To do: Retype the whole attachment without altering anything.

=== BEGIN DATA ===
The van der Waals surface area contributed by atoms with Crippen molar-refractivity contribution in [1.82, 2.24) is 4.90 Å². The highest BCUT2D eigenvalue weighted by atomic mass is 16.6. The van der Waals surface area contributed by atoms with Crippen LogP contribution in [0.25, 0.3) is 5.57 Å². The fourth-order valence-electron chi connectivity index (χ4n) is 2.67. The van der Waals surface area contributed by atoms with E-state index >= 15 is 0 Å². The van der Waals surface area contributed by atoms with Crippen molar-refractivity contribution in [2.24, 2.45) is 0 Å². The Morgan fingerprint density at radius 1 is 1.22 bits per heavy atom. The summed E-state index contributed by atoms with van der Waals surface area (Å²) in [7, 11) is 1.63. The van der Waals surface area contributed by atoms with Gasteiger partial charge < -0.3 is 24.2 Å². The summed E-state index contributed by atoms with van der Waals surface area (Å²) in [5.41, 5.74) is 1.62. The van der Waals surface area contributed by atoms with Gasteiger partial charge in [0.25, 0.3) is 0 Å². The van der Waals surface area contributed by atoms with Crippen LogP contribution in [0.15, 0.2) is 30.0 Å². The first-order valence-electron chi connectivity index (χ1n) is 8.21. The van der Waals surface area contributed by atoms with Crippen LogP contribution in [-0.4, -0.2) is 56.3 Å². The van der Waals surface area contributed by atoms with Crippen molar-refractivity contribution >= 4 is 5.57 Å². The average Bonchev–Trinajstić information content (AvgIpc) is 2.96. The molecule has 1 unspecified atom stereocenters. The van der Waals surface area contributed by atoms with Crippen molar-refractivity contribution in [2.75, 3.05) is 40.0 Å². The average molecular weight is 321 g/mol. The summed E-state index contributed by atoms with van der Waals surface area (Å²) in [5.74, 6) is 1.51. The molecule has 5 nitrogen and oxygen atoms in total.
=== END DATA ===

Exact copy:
The van der Waals surface area contributed by atoms with Crippen molar-refractivity contribution in [1.82, 2.24) is 4.90 Å². The highest BCUT2D eigenvalue weighted by atomic mass is 16.6. The van der Waals surface area contributed by atoms with Crippen LogP contribution in [0.25, 0.3) is 5.57 Å². The fourth-order valence-electron chi connectivity index (χ4n) is 2.67. The van der Waals surface area contributed by atoms with E-state index >= 15 is 0 Å². The van der Waals surface area contributed by atoms with Crippen molar-refractivity contribution in [2.24, 2.45) is 0 Å². The Morgan fingerprint density at radius 1 is 1.22 bits per heavy atom. The summed E-state index contributed by atoms with van der Waals surface area (Å²) in [7, 11) is 1.63. The van der Waals surface area contributed by atoms with Gasteiger partial charge < -0.3 is 24.2 Å². The summed E-state index contributed by atoms with van der Waals surface area (Å²) in [5.41, 5.74) is 1.62. The van der Waals surface area contributed by atoms with Gasteiger partial charge in [0.25, 0.3) is 0 Å². The van der Waals surface area contributed by atoms with Crippen LogP contribution in [0.15, 0.2) is 30.0 Å². The first-order valence-electron chi connectivity index (χ1n) is 8.21. The van der Waals surface area contributed by atoms with Crippen LogP contribution in [-0.4, -0.2) is 56.3 Å². The van der Waals surface area contributed by atoms with Crippen molar-refractivity contribution >= 4 is 5.57 Å². The average Bonchev–Trinajstić information content (AvgIpc) is 2.96. The molecule has 1 unspecified atom stereocenters. The van der Waals surface area contributed by atoms with Crippen molar-refractivity contribution in [2.75, 3.05) is 40.0 Å². The average molecular weight is 321 g/mol. The summed E-state index contributed by atoms with van der Waals surface area (Å²) in [5.74, 6) is 1.51. The molecule has 5 nitrogen and oxygen atoms in total.